Another example, let’s say you have two Combrei Strangers, one in play and one in hand. Your opponent attacks on turn 3 with their Rakano Stranger. Should you block? There is a lot that goes into this decision, but one huge benefit to taking the damage and keeping your unit is that if your opponent were to follow up with a 3/3, having the extra 2/2 in play is critical to being able to deal with his larger unit via double blocking when you deploy the other Stranger next turn.

Another common example in draft might be if your opponent has a few Rakano Strangers, but you have a Xenan Guardian in your hand. It is probably better to not trade cards, either removal spells or blockers, and take some damage from the Strangers until you can deploy the Guardian which should keep the opponent’s smaller units from attacking profitably. Here you have converted a resource, your life points, for cards, your opponent’s Strangers, which are now much less effective with your Guardian on the board.

What if you don’t have a larger unit in hand in that example, but instead have a Torch? If your opponent attacks you with Rakano Stranger on turn three, should you Torch it? It depends, but often the answer is no, you should take the damage and see what your opponent plays next. What if they follow up with a Crownwatch Deserter? This would be much better to Torch! If all you cared about was keeping your life total high, you might end up Torching the Rakano Stranger, preventing two damage, only to lose to a harder to deal with threat later.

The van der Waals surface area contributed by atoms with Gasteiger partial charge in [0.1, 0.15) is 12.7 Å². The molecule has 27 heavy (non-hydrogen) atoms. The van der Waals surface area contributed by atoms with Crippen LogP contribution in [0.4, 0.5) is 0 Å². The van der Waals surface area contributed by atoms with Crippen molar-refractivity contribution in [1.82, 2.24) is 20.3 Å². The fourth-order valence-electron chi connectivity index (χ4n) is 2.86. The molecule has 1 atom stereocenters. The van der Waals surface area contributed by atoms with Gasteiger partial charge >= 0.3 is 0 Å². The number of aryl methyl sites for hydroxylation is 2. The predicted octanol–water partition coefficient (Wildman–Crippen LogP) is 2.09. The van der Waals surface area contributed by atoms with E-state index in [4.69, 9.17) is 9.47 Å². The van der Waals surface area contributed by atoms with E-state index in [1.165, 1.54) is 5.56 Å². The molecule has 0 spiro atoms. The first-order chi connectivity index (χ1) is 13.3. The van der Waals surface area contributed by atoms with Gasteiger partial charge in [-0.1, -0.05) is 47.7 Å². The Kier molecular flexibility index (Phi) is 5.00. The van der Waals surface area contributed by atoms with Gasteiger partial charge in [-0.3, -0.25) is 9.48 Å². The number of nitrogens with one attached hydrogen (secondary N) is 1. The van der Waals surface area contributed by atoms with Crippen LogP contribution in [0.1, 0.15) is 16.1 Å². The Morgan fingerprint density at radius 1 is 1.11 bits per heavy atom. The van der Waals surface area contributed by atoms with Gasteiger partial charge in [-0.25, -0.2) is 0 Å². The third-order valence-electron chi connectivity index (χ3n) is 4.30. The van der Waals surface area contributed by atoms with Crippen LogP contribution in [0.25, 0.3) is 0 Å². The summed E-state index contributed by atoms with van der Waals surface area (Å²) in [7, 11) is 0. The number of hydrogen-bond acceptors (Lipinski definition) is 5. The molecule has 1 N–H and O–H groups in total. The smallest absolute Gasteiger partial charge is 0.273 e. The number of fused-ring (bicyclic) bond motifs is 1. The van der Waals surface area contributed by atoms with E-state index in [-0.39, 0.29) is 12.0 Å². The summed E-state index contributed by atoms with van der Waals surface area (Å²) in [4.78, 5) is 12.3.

Controlling decks need to make special use of using their life total as a resource. A fundamental thing is knowing when to cast your Lightning Storm or Harsh Rule. A big part of the equation is trying to maximize the number of units you kill with your sweeper. It is often correct to take some extra damage to let your opponent add more to the board before you sweep it. It is very difficult because if you wait too long to cast the sweeper, you might just end up too far behind to stabilize, but if you cast it too early your opponent might have enough to reload and defeat you later. Other things come into consideration here, such as the context of your hand, but it is hugely important to know that it is often correct to take some extra damage in order to kill more units with your sweeper later.